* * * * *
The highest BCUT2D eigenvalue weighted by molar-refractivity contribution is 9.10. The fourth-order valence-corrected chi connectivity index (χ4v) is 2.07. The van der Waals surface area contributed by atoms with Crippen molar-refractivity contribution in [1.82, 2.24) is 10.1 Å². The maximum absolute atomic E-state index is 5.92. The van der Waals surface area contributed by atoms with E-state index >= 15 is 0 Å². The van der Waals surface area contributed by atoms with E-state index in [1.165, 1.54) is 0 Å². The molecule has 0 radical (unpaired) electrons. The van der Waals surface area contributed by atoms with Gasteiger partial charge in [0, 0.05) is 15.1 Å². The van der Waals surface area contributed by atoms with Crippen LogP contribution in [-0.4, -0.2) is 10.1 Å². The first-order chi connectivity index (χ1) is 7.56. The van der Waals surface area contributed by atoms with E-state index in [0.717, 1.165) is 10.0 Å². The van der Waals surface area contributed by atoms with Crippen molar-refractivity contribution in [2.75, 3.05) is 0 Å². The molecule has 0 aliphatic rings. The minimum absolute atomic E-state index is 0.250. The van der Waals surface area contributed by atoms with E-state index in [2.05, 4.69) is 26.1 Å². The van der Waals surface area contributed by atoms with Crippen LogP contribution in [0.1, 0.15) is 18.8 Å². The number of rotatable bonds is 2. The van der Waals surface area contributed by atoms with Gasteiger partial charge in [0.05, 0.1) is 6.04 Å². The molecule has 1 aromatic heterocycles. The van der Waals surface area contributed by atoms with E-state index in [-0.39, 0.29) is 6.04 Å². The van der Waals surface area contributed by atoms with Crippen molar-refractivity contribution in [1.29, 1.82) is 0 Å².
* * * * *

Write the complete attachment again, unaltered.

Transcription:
The highest BCUT2D eigenvalue weighted by molar-refractivity contribution is 9.10. The fourth-order valence-corrected chi connectivity index (χ4v) is 2.07. The van der Waals surface area contributed by atoms with Crippen molar-refractivity contribution in [1.82, 2.24) is 10.1 Å². The maximum absolute atomic E-state index is 5.92. The van der Waals surface area contributed by atoms with E-state index >= 15 is 0 Å². The van der Waals surface area contributed by atoms with E-state index in [1.165, 1.54) is 0 Å². The molecule has 0 radical (unpaired) electrons. The van der Waals surface area contributed by atoms with Gasteiger partial charge in [0, 0.05) is 15.1 Å². The van der Waals surface area contributed by atoms with Crippen LogP contribution in [-0.4, -0.2) is 10.1 Å². The first-order chi connectivity index (χ1) is 7.56. The van der Waals surface area contributed by atoms with E-state index in [0.717, 1.165) is 10.0 Å². The van der Waals surface area contributed by atoms with Crippen molar-refractivity contribution in [2.75, 3.05) is 0 Å². The molecule has 0 aliphatic rings. The minimum absolute atomic E-state index is 0.250. The van der Waals surface area contributed by atoms with E-state index in [2.05, 4.69) is 26.1 Å². The van der Waals surface area contributed by atoms with Crippen LogP contribution in [0.1, 0.15) is 18.8 Å². The number of rotatable bonds is 2. The van der Waals surface area contributed by atoms with Gasteiger partial charge in [0.05, 0.1) is 6.04 Å². The molecule has 1 aromatic heterocycles. The van der Waals surface area contributed by atoms with E-state index in [-0.39, 0.29) is 6.04 Å². The van der Waals surface area contributed by atoms with Crippen molar-refractivity contribution in [1.29, 1.82) is 0 Å².